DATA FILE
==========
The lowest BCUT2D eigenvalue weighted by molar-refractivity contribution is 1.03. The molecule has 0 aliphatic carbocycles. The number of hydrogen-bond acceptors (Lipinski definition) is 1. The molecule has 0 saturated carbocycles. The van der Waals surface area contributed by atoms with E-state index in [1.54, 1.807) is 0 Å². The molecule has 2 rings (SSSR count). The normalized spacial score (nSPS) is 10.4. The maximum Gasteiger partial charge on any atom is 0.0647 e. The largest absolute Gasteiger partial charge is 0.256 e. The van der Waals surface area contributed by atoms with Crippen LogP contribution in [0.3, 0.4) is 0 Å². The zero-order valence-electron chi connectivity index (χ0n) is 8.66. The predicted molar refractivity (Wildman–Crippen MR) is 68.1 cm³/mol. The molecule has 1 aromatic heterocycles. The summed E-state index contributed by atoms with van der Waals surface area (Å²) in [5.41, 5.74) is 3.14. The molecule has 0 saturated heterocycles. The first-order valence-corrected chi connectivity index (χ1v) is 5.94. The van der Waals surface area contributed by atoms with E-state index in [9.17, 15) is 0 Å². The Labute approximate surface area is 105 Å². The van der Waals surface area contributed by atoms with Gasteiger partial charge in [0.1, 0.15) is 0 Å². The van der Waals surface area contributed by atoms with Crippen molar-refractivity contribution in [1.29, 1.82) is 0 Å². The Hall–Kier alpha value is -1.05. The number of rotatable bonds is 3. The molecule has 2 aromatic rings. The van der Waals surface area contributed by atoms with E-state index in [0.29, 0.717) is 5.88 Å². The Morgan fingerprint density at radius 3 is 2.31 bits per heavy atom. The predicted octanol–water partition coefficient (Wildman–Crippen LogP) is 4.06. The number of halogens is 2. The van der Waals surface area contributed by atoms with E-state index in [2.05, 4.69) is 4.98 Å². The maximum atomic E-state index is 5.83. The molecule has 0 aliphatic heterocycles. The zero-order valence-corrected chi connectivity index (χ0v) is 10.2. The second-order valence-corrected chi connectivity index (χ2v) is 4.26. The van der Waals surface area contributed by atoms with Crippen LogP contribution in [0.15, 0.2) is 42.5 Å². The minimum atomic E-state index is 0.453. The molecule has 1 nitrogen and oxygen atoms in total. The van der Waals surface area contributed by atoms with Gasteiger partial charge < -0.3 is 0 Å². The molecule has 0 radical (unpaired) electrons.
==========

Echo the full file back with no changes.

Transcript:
The lowest BCUT2D eigenvalue weighted by molar-refractivity contribution is 1.03. The molecule has 0 aliphatic carbocycles. The number of hydrogen-bond acceptors (Lipinski definition) is 1. The molecule has 0 saturated carbocycles. The van der Waals surface area contributed by atoms with E-state index in [1.54, 1.807) is 0 Å². The molecule has 2 rings (SSSR count). The normalized spacial score (nSPS) is 10.4. The maximum Gasteiger partial charge on any atom is 0.0647 e. The largest absolute Gasteiger partial charge is 0.256 e. The van der Waals surface area contributed by atoms with Crippen LogP contribution in [0.3, 0.4) is 0 Å². The zero-order valence-electron chi connectivity index (χ0n) is 8.66. The predicted molar refractivity (Wildman–Crippen MR) is 68.1 cm³/mol. The molecule has 1 aromatic heterocycles. The summed E-state index contributed by atoms with van der Waals surface area (Å²) in [5.41, 5.74) is 3.14. The molecule has 0 saturated heterocycles. The first-order valence-corrected chi connectivity index (χ1v) is 5.94. The van der Waals surface area contributed by atoms with E-state index in [9.17, 15) is 0 Å². The Labute approximate surface area is 105 Å². The van der Waals surface area contributed by atoms with Gasteiger partial charge in [0.1, 0.15) is 0 Å². The van der Waals surface area contributed by atoms with Crippen molar-refractivity contribution in [1.29, 1.82) is 0 Å². The Hall–Kier alpha value is -1.05. The number of rotatable bonds is 3. The molecule has 2 aromatic rings. The van der Waals surface area contributed by atoms with E-state index in [0.29, 0.717) is 5.88 Å². The Morgan fingerprint density at radius 3 is 2.31 bits per heavy atom. The predicted octanol–water partition coefficient (Wildman–Crippen LogP) is 4.06. The number of halogens is 2. The van der Waals surface area contributed by atoms with E-state index in [2.05, 4.69) is 4.98 Å². The maximum atomic E-state index is 5.83. The molecule has 0 aliphatic heterocycles. The zero-order valence-corrected chi connectivity index (χ0v) is 10.2. The second-order valence-corrected chi connectivity index (χ2v) is 4.26. The van der Waals surface area contributed by atoms with Crippen LogP contribution in [0.15, 0.2) is 42.5 Å². The minimum atomic E-state index is 0.453. The molecule has 1 nitrogen and oxygen atoms in total. The van der Waals surface area contributed by atoms with Gasteiger partial charge < -0.3 is 0 Å². The molecule has 0 radical (unpaired) electrons.